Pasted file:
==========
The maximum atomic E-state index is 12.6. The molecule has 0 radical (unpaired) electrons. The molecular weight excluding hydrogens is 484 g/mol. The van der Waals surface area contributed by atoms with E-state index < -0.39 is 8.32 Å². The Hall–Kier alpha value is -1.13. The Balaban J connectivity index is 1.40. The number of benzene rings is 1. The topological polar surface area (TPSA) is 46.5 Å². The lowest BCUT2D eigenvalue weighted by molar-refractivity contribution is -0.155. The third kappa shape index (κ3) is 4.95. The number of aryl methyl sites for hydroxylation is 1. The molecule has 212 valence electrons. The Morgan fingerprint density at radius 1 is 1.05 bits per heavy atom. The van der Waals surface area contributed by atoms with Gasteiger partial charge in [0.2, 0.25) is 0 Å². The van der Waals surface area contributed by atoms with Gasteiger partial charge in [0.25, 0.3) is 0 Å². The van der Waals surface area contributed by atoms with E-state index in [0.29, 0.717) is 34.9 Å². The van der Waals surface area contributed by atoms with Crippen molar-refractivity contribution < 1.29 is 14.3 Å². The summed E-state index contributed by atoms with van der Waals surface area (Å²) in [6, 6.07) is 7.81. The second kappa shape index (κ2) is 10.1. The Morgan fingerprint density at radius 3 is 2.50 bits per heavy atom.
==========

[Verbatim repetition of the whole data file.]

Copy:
The maximum atomic E-state index is 12.6. The molecule has 0 radical (unpaired) electrons. The molecular weight excluding hydrogens is 484 g/mol. The van der Waals surface area contributed by atoms with E-state index < -0.39 is 8.32 Å². The Hall–Kier alpha value is -1.13. The Balaban J connectivity index is 1.40. The number of benzene rings is 1. The topological polar surface area (TPSA) is 46.5 Å². The lowest BCUT2D eigenvalue weighted by molar-refractivity contribution is -0.155. The third kappa shape index (κ3) is 4.95. The number of aryl methyl sites for hydroxylation is 1. The molecule has 212 valence electrons. The Morgan fingerprint density at radius 1 is 1.05 bits per heavy atom. The van der Waals surface area contributed by atoms with Gasteiger partial charge in [0.2, 0.25) is 0 Å². The van der Waals surface area contributed by atoms with Gasteiger partial charge in [0.25, 0.3) is 0 Å². The van der Waals surface area contributed by atoms with E-state index in [0.29, 0.717) is 34.9 Å². The van der Waals surface area contributed by atoms with Crippen molar-refractivity contribution < 1.29 is 14.3 Å². The summed E-state index contributed by atoms with van der Waals surface area (Å²) in [6, 6.07) is 7.81. The second kappa shape index (κ2) is 10.1. The Morgan fingerprint density at radius 3 is 2.50 bits per heavy atom.